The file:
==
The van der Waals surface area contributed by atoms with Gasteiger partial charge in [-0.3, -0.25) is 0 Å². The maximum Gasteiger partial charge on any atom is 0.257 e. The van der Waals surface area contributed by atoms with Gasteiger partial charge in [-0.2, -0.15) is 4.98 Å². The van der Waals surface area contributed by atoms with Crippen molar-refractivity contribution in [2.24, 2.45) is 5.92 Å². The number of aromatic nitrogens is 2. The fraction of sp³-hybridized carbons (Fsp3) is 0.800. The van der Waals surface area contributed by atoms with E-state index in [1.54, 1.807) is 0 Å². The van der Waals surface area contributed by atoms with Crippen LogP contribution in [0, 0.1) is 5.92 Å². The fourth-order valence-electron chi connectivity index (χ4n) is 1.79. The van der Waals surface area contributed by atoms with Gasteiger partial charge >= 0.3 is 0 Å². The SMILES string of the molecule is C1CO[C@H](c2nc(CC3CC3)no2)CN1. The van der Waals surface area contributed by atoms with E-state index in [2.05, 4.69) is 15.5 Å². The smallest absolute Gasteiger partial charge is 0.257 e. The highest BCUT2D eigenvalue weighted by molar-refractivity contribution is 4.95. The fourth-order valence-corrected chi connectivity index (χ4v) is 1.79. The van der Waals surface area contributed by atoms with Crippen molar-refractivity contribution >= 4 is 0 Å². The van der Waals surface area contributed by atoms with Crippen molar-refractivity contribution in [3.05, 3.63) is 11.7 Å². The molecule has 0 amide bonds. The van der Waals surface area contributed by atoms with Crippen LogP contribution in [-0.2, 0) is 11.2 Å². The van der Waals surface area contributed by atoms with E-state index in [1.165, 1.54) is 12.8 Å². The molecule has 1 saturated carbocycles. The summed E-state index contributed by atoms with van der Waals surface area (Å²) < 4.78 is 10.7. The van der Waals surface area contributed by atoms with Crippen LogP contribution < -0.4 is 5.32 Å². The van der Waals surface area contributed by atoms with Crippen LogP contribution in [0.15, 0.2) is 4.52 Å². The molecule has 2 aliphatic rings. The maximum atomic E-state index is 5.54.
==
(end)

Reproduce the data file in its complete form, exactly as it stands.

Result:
The van der Waals surface area contributed by atoms with Gasteiger partial charge in [-0.3, -0.25) is 0 Å². The maximum Gasteiger partial charge on any atom is 0.257 e. The van der Waals surface area contributed by atoms with Gasteiger partial charge in [-0.2, -0.15) is 4.98 Å². The van der Waals surface area contributed by atoms with Crippen molar-refractivity contribution in [2.24, 2.45) is 5.92 Å². The number of aromatic nitrogens is 2. The fraction of sp³-hybridized carbons (Fsp3) is 0.800. The van der Waals surface area contributed by atoms with E-state index in [1.54, 1.807) is 0 Å². The van der Waals surface area contributed by atoms with Crippen LogP contribution in [0, 0.1) is 5.92 Å². The fourth-order valence-electron chi connectivity index (χ4n) is 1.79. The van der Waals surface area contributed by atoms with Gasteiger partial charge >= 0.3 is 0 Å². The SMILES string of the molecule is C1CO[C@H](c2nc(CC3CC3)no2)CN1. The van der Waals surface area contributed by atoms with E-state index in [2.05, 4.69) is 15.5 Å². The smallest absolute Gasteiger partial charge is 0.257 e. The highest BCUT2D eigenvalue weighted by molar-refractivity contribution is 4.95. The fourth-order valence-corrected chi connectivity index (χ4v) is 1.79. The van der Waals surface area contributed by atoms with Crippen molar-refractivity contribution >= 4 is 0 Å². The van der Waals surface area contributed by atoms with Crippen molar-refractivity contribution in [3.05, 3.63) is 11.7 Å². The molecule has 0 amide bonds. The van der Waals surface area contributed by atoms with Crippen LogP contribution in [-0.2, 0) is 11.2 Å². The van der Waals surface area contributed by atoms with E-state index in [1.165, 1.54) is 12.8 Å². The molecule has 1 saturated carbocycles. The summed E-state index contributed by atoms with van der Waals surface area (Å²) < 4.78 is 10.7. The van der Waals surface area contributed by atoms with Crippen LogP contribution < -0.4 is 5.32 Å². The van der Waals surface area contributed by atoms with Crippen LogP contribution in [0.15, 0.2) is 4.52 Å². The molecule has 2 aliphatic rings. The maximum atomic E-state index is 5.54.